Wednesday, 12 July 2006

Ho hum thoughts from a broad

One of those odd days today. The daftness started at 7.50 a.m. when the meter reader knocked on my front door to ask me to unlock the side gate, so he could read the gas meter. I was quite glad about this because the past three readings have been estimates. I'm sure they've been underestimates, so I over-paid them by $15 each time to create a buffer for the correction that was inevitably on its way.

I went out into the back garden, fought my way through the weeds along the side path (a disgraceful mess) and unlocked the gate. Which then fell off its hinges. So while I stood there with a 2 m-tall gate in my hands, the meter reader marched past. I had to hold the bloody thing until he left. So now I have to get a new gate. (The old one is beyond repair.)

When I got to work, one of the administrative officers burst into my office in a bit of a fluster. 'There's a cygnet in the garden,' she said. 'I looks very distressed. Can you do something for it?'

Visions of shoving a half-grown black swan into a box, then having my eyes pecked out by a couple of bad tempered parents when I returned their wayward chick to the lake.

It wasn't a cygnet but a fledgling Australasian grebe (Tachybaptus novaehollandiae). The poor little devil was obviously upset at the movement around it (it'd wandered close to the car park) and probably disorientated. It might have found the way back to the lake but it was pointing in the wrong direction. I caught it and carried it back.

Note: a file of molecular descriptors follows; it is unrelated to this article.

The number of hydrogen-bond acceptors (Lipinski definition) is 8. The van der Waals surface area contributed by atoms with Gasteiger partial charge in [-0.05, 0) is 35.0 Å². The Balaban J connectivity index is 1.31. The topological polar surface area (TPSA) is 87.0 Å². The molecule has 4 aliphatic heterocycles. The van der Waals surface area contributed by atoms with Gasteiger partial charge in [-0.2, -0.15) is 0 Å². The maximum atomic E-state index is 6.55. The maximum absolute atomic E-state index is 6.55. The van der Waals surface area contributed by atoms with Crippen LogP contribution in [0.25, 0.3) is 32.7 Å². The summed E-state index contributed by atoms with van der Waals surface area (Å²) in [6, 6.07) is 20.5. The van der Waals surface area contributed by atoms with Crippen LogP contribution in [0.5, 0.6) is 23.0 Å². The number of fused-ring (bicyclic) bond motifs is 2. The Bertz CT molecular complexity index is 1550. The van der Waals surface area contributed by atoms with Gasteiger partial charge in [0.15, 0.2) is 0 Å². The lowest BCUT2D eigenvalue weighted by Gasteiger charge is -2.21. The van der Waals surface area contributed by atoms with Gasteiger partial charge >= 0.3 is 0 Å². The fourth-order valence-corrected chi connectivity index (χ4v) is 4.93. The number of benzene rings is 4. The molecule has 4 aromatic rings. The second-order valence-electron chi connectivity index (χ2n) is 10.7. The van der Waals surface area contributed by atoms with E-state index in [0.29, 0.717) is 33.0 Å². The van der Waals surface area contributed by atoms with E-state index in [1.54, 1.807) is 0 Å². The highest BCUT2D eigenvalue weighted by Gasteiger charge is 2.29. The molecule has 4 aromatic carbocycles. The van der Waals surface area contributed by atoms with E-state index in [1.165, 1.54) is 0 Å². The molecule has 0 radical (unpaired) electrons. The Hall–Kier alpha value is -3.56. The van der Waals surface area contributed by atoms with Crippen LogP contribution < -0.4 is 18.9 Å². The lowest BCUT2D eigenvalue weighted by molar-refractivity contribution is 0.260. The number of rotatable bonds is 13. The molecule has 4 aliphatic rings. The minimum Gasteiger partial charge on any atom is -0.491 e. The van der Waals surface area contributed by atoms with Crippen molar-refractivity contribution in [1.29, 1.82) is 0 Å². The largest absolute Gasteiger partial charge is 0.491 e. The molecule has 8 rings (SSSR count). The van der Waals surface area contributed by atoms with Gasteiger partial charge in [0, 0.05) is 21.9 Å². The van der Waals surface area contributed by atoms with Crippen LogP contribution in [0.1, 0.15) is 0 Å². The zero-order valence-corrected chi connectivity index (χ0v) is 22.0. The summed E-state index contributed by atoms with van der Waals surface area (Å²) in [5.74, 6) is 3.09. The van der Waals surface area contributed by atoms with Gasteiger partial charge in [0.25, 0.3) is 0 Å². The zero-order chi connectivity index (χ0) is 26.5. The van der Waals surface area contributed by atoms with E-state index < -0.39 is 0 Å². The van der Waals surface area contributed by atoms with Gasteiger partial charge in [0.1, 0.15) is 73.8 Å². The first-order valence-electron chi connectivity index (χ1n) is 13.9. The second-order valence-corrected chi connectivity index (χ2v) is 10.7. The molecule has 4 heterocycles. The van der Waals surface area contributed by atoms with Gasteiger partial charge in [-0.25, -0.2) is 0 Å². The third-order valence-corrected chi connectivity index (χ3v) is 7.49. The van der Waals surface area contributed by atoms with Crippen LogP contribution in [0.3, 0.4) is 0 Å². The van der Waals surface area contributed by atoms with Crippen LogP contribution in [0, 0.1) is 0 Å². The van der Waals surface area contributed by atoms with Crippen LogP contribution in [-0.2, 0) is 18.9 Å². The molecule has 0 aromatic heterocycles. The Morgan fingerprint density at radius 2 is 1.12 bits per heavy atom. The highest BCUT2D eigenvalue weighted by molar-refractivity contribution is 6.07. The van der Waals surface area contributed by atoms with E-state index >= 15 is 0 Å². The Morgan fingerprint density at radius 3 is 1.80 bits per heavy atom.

I'd never been that close to a grebe of any sort before. They've got beaks like daggers and the most amazing feet—each toe has its own web. (And where are these digital cameras that everyone's supposed to own? No one had a camera. Not even a camera phone.)

'It's very relaxed,' someone said.

It certainly looked tranquil. Mind you, I had it in a grip that prevented it from moving anything except its head. Even that movement was limited.

In my experience with wild animals, very relaxed is the precursor to vicious attack. It appeared calm because its tiny avian brain was calculating the precise moment to launch a violent assault. The mad yellow eyes checked out the vulnerable spots.

Sure enough, I got it to the lake's edge without incident. (It didn't even poo over me.) Then, in a moment of distraction and self-satisfaction at being the bird's benefactor, I let my hand slip into range of the beak. For small birds, they can exert a lot of force. My thumb wasn't quite the same for the rest of the day.

'Are you going to fill in an accident report form?' asked one of my colleagues, with uncharacteristic sympathy.

'Yeah. Right. What do I put down?'

'Isn't it obvious?' he said. 'Grebeous bodily harm.'

No comments: